- The Washington Times - Wednesday, February 9, 2000

District of Columbia officials spend $484,000 a month to rent six properties they acknowledge as being vacant or barely used, according to an official inventory of the city's rented properties.

Moreover, the leases for 36 of the 82 properties rented by the city have expired, and seven of those leases expired in the 1980s, the inventory shows. The District spends nearly $400,000 each month on expired leases for properties still occupied by city agencies.

The Washington Times has obtained a copy of the inventory and has examined some of the properties identified in it.

The fire-gutted building at 1480 Girard St. NW, for which the city pays $24,611 a month in rent, is the only one the District acknowledges as vacant. Five others are listed as "underutilized."

Those six rentals account for $484,000 of the $5.3 million the city spends in rent each month.

But The Times found significant empty space in buildings city officials have classified as "utilized." For example, most of the second, third and fourth floors of the four-story "utilized" building at 2100 Martin Luther King Jr. Ave. SE are vacant. The city pays $151,774 a month in rent for that building.

Kenneth Kimbrough, director of the D.C. Office of Property Management, said he is not surprised by what the inventory shows.

"The reason for doing this is what you're finding out," Mr. Kimbrough said yesterday. "This is the District of Columbia. To my knowledge, a report like this has never been done. So here it is, and we're going to find some warts."

Rep. Ernest Istook, Oklahoma Republican and chairman of the House Appropriations subcommittee on the District, requested the inventory, which the city submitted last week.

The inventory does not include properties that are outside the Office of Property Management's control. Those include the public schools, public housing and the University of the District of Columbia.

R. Donahue Peebles, owner of the King Avenue building, acknowledged that much of the building is vacant and doesn't know what city agency will move in or when. He said he had planned to remodel the vacant office spaces but was told to wait so the new agency could tell him its needs.

He also said it does not matter to him that the offices the District leases have been empty since September.

"They pay me whether they occupy 20 percent of the building or 90 percent of the building," said Mr. Peebles, a friend of former Mayor Marion Barry's now living in Miami.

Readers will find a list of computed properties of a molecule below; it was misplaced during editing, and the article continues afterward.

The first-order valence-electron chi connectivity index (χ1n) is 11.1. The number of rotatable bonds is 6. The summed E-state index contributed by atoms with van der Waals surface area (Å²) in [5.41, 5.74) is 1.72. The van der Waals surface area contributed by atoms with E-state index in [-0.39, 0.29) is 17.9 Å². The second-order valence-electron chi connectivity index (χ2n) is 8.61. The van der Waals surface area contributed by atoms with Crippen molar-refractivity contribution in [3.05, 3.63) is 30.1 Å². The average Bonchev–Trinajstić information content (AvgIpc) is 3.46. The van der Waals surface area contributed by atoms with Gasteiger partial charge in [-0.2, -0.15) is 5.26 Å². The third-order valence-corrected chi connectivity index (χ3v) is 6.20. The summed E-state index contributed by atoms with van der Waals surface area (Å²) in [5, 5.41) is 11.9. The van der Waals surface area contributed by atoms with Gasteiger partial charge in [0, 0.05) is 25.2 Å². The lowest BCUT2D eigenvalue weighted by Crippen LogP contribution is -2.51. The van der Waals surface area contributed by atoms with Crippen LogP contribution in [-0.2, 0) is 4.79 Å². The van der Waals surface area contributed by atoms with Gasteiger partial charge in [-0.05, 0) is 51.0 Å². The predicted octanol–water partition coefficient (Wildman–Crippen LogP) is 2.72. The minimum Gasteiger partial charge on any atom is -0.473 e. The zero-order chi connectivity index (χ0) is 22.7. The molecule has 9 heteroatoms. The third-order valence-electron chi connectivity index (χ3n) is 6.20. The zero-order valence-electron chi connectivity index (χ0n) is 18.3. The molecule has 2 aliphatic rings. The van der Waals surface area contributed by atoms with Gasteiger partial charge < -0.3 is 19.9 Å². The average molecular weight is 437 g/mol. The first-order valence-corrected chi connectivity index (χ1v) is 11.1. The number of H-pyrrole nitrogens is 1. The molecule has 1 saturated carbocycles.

D.C. Council member Carol Schwartz, at-large Republican, said the Government Operations Committee is working on legislation to govern the city's leasing of buildings and disposal of property.

"That should take care of problems like this," Mrs. Schwartz said. "I hope the executive branch will get its act together and weed out these costly leases and make the process more efficient."

Mr. Kimbrough could not say how long the underused rented properties have been in that condition. His agency, which began in 1998, dropped expired-lease rentals last year that charged premiums for continued occupancy, saving the city about $500,000 a month, he said.

Yet the city's least-productive lease remains unsettled.

The Girard Street building, first leased to the city in 1986, has been empty for years. The two-story brick structure was once used as a homeless shelter, but occupants gutted the west end in a fire and ripped out plumbing and fixtures, Mr. Kimbrough said.

The building has since stood locked and empty and the city pays $24,611 monthly on its lease, which expires in 2006.

Mr. Kimbrough said the city is contractually obligated to return the building in good condition, which means the city will pay about $1 million in repairs.

For now, the building is an eyesore surrounded with broken liquor bottles and trash.

"The children are afraid to walk by that building. I think it's a hazard. They need to fix it," said a woman who identified herself only as R. Harris.

Of the city's 36 expired leases, 22 ran out more than five years ago, the inventory shows. The city pays $399,652 monthly on all its expired leases.

Explaining why the city is paying rent on expired leases, Mr. Kimbrough said the various agencies that rent the underused properties often have several offices and probably are trying to find sites to centralize their operations.

"Before 1997, there probably wasn't money to go out there and make a new lease available," he said, adding that a new lease would give landlords an opportunity to raise the rent, he said.

"Maybe the city said, 'Let's just let this ride.' It's a two-way street," Mr. Kimbrough said.

The oldest expired lease, for an advisory neighborhood commissioner's office in Northeast, ran out in November 1983. The city pays $220 a month for that space.

Other rentals would seem to make little sense, given the empty, city-owned spaces around the District.

For example, the city last year paid Helda and Francisco Rivas $42 a month for three months to rent a small room in Adams Morgan. The Rivas' rental space is around the corner from the Adams Morgan Community Center and Adams Mill Alcoholism Center at 1808 Adams Mill Road NW. The third floor of the building is padlocked and empty.

The Office of Property Management is compiling a list of city-owned buildings similar to its inventory of rented properties.

"If we own it and it's vacant, you can be pretty sure it is in pretty bad shape," Mr. Kimbrough said. That means the city will have to pay for renovations to make the buildings usable.

Staff reporter Mike Cleary contributed to this report.

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